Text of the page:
Application of intellect is categorized here into three kinds. Firstly by the way of descrimination. This yields two results : Divine riches and ultimate bliss. Secondly by the way of selfless Action which produces only one consequence-liberation from dire terror of repeated birth and death by attaining immaculate indestructible oneness with god. These are the only two ways described for the yog.
The third type of application of intellect is done by the ignorants who are engaged in other endless modes of actions and who fall into the cycles of repeated birth and death according to their deeds.
Arjun’s vision is limited only to acquisition of sovereignty over the three worlds and even over gods. But even for the sake of these he is not inclined to war. At this point, Sri Krishn reveals to him the truth that a man can attain to the immortal state through selfless action. The Way of Selfless Action also provides access to the state of being which death cannot break into.
At what point, though, will a man be inclined to the performance of such action?
Lord Krishn adds:
“At the time when your mind has successfully made its way
across the swamp of attachment,
you will be capable of the renunciation
which is worth hearing of and which you have heard.”
The very moment Arjun’s mind, indeed the mind of any worshiper, has steered safely across the marsh of attachment, and when it is completely free from yearning for either children or riches or honour, all its worldly ties are broken. It will then be receptive, not only to what is proper for hearing, but also to the idea of renunciation, making it an integral part of its action according to what it has learnt.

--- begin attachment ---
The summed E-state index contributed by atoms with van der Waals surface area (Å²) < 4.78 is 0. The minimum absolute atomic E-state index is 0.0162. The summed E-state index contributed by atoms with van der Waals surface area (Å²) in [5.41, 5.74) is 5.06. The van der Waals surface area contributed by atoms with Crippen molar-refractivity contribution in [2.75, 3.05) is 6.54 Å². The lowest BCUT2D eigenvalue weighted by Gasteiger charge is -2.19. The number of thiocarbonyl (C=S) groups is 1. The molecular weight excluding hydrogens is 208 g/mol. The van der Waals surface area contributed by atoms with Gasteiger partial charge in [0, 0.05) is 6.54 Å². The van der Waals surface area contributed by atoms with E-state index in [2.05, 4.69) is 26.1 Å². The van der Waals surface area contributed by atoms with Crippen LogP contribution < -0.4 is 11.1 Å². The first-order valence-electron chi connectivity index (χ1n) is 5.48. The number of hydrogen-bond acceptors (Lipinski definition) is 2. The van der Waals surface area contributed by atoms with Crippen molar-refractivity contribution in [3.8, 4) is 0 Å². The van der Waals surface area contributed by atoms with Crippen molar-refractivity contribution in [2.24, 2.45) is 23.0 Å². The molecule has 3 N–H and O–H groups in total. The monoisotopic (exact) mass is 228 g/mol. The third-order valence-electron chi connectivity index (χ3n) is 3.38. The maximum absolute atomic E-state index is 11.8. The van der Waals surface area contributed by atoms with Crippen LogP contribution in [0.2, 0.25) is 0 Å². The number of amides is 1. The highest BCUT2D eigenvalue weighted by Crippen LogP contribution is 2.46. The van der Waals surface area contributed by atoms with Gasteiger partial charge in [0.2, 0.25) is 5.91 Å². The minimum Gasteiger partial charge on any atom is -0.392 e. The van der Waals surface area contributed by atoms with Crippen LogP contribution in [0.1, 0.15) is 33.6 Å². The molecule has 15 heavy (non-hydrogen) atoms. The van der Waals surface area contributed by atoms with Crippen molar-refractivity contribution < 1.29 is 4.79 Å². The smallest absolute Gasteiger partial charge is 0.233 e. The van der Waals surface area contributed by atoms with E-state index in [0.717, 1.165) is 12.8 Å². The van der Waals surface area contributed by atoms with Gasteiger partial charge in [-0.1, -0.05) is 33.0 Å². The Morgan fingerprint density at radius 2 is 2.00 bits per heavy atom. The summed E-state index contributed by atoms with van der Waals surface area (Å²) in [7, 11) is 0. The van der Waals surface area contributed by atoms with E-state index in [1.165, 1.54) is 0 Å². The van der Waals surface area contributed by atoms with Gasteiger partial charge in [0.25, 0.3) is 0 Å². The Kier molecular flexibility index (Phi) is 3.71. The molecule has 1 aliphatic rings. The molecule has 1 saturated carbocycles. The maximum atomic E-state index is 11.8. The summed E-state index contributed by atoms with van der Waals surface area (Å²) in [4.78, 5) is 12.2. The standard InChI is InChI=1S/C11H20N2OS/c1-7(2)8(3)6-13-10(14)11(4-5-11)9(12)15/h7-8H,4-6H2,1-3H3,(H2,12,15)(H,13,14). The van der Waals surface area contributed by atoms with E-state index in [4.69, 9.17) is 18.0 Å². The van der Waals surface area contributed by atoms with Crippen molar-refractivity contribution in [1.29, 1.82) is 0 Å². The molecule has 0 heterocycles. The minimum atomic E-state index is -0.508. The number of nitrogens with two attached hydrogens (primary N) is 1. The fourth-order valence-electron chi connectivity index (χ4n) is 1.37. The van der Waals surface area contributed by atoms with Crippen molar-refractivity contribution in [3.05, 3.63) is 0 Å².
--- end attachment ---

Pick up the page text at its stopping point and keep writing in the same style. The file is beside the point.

At the present moment, however, Arjun is unprepared to listen to what is proper for hearing; and so the question of its influencing his conduct, of course, simply does not arise.
Lord Krishn concludes:
“When your mind, now shaken by the conflicting precepts of the Ved,
achieves a changeless and constant existence
within the being of Supreme Spirit,
you will then attain to immortal state
through profound meditation.”
When Arjun’s mind, at present riven through and through by the contradictory teachings of the Ved, achieves the state of steady contemplation of God, it will become changeless and constant, and then he will master the skill of even minded discrimination. He will then achieve the perfect equilibrium which is the ultimate state of immortality.
This is the crowning point of Yog.
The Ved undoubtedly instruct us; but as Lord Krishn points out, the contradictory injunctions of the Shruti confuse the mind. Precepts there are many, but it is unfortunate that people usually keep away from the knowledge that is fit for learning.
Arjun is told that he will reach the stage of immortality, the culmination of yog, when his agitated mind achieves constancy by meditation.
To know about this, we must know the nature of sages who exist in an exalted state of perfect spiritual bliss, and whose minds are immovable and at peace in the state of abstract meditation.
~ Revered Gurudev Swami Adgadanand Jee Paramhans ~
~ mrityunjayanand ~